"“She is not one of us; she is not like us. She might make the unfortunate blunder of taking you seriously.”..."
See in text (Chapter VIII)
We learn here that Madame Ratignolle is upset by what Edna has told her. Edna’s unconventional inner transformation has now become apparent to others, leading the more traditional characters to feel concerned or even defensive. Edna is rejecting the socially acceptable order that regards marriage and motherhood as the most (if not the only) meaningful and significant aspects of a woman’s life.
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"Edna held out her hand, and taking the ring, slipped it upon her finger.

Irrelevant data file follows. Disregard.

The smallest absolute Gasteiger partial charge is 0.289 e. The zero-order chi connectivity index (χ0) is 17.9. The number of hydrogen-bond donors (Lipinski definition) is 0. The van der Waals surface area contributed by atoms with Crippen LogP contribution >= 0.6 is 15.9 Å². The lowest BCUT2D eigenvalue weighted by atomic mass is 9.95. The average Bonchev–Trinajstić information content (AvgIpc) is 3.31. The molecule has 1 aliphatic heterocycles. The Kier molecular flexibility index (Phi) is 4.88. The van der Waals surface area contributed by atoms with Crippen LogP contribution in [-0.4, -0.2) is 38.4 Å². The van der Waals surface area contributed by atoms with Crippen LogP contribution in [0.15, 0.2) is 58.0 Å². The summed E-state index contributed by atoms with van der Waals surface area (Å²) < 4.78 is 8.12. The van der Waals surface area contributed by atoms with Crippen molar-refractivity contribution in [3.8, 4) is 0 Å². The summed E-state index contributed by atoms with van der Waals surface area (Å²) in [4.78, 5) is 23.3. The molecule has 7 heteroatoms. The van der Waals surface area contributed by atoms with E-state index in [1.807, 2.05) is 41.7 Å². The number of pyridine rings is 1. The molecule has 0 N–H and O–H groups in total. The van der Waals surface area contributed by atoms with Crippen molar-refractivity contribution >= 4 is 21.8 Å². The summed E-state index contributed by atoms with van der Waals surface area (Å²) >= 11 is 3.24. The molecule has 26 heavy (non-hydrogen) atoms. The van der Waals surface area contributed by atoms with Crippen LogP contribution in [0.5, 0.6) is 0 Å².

See in text (Chapter XVII)
As the last line of the chapter, this action is incredibly powerful. Chopin creates a tone of crushing defeat to make Edna’s hopelessness apparent. When Edna slips the ring back on her finger, Chopin emphasizes that Edna’s outburst has made no difference in the grand scheme of things. Society has won and Edna remains cemented in a role she does not want to inhabit.